FDA Approves Tocilizumab for GCA

May 24, 2017

Tocilizumab in its subcutaneous form is the first-ever drug designated for giant cell arteritis which affects 230,000 people in the U.S

The Food and Drug Administration has approved the first drug for giant cell arteritis, a condition associated with polymyalgia rheumatica affecting 230,000 people in the U.S. 

Approved in its subcutaneous form, tocilizumab (Actemra, Roche and Genentech) is now used to treat moderate to severe active rheumatoid arthritis. The FDA granted breakthrough therapy designation for tocilizumab for giant cell arteritis in October and in May, the FDA formally expanded the drug’s approved indications to include giant cell arteritis.

Giant cell arteritis (GCA) is a chronic vasculitis primarily affecting Caucasian women over 50 years old. It is most common in patients with polymyalgia rheumatic affecting blood vessels of the head, specifically temporal arteries, but large arteries, such as the aorta, can be affected as well. Up until now, GCA was primarily treated with high dose corticosteroids to be tapered over time. If left untreated, patients risk blindness.

The FDA’s decision is based on the results of GiACTA, a double-blind, placebo-controlled clinical trial of 251 patients with giant cell arteritis who were treated with subcutaneous tocilizumab.

GiACTA found:

56 percent of 251 patients in the weekly tocilizumab group and 53.1 percent in the every other week tocilizumab group achieved sustained remission at 12 months as compared to only 14 percent in the short-course prednisone group (p < 0.0001).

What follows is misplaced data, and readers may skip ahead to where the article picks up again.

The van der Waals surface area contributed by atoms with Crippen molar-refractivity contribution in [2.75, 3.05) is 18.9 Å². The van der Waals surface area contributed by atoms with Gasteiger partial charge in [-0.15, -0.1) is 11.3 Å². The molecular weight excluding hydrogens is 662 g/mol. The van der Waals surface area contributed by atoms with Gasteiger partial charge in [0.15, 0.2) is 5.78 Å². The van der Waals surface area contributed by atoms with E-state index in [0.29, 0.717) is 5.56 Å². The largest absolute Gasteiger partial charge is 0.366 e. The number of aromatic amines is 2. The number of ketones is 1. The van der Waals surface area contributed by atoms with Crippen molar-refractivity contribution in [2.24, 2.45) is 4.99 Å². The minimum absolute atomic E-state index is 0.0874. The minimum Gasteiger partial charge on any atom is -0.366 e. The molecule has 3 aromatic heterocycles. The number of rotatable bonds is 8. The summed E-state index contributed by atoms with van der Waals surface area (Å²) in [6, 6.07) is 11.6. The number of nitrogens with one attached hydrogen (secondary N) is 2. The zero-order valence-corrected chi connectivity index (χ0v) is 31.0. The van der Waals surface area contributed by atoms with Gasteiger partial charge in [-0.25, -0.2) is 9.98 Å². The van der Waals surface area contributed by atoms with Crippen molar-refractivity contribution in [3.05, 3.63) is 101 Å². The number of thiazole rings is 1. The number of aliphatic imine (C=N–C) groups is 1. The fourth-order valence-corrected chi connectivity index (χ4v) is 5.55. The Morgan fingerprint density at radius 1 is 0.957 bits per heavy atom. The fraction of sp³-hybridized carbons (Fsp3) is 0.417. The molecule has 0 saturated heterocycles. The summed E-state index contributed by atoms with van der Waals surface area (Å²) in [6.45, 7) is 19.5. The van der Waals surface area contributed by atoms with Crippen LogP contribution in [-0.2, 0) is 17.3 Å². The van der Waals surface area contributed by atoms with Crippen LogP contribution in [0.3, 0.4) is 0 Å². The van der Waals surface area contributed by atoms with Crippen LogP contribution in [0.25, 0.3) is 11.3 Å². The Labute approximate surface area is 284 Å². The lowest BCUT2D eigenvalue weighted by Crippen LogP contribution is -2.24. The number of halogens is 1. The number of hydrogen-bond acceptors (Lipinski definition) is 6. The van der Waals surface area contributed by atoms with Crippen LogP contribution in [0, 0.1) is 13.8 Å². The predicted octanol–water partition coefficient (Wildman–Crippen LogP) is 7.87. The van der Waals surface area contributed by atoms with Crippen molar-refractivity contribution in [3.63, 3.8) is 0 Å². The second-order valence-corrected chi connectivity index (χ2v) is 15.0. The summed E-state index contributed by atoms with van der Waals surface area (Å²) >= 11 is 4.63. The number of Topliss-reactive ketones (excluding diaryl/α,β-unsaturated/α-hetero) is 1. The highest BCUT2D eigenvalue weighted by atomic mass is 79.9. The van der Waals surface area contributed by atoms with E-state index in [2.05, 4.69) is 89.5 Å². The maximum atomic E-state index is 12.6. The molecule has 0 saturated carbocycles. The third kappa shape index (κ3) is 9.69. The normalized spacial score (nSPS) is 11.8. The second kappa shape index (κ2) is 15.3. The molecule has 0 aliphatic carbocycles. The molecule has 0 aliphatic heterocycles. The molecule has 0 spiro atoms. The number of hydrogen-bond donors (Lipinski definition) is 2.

Tocilizumab plus a 26-week prednisone taper was superior to both short- and long-course prednisone tapers for the achievement of sustained remission at 52 weeks.

The addition of tocilizumab to prednisone also led to a substantial reduction in the cumulative prednisone doses required to control GCA.

In the key secondary efficacy comparison, the percentage of patients in sustained remission in each tocilizumab group was also superior to that of patients in the long-course prednisone group (17.6%) (p ≤ 0.0002). The median cumulative steroid exposure in both tocilizumab groups was less than half that of those in the long-course prednisone group.

In GCA, tocilizumab’s safety profile was consistent with its known safety profile for other approved conditions. It carries a boxed warning for the risk of serious infections.

Intravenous tocilizumab was previously approved for moderate to severe active rheumatoid arthritis, systemic juvenile idiopathic arthritis and polyarticular juvenile idiopathic arthritis.

 

More from Rheumatology Network on giant cell arteritis:

2016: A Breakthrough Year for Giant Cell Arteritis

Diagnosing and Treating Vasculitis: An Update

Herpes Zoster Increases Likelihood of Giant Cell Arteritis

Tocilizumab and Prednisone for Giant Cell Arthritis

Tocilizumab's Efficacy in Treating Giant Cell Arteritis

A Diagnosis of Polymyalgia Rheumatica and Giant Cell Arteritis

Examining the Role of VZV in Giant Cell Arteritis

For Biologics in Vasculitis, Decidedly Mixed Results

 

References:

FDA News Release:  "FDA approves first drug to specifically treat giant cell arteritis," May 22, 2017.

National Institute of Arthritis and Musculoskeletal and Skin Diseases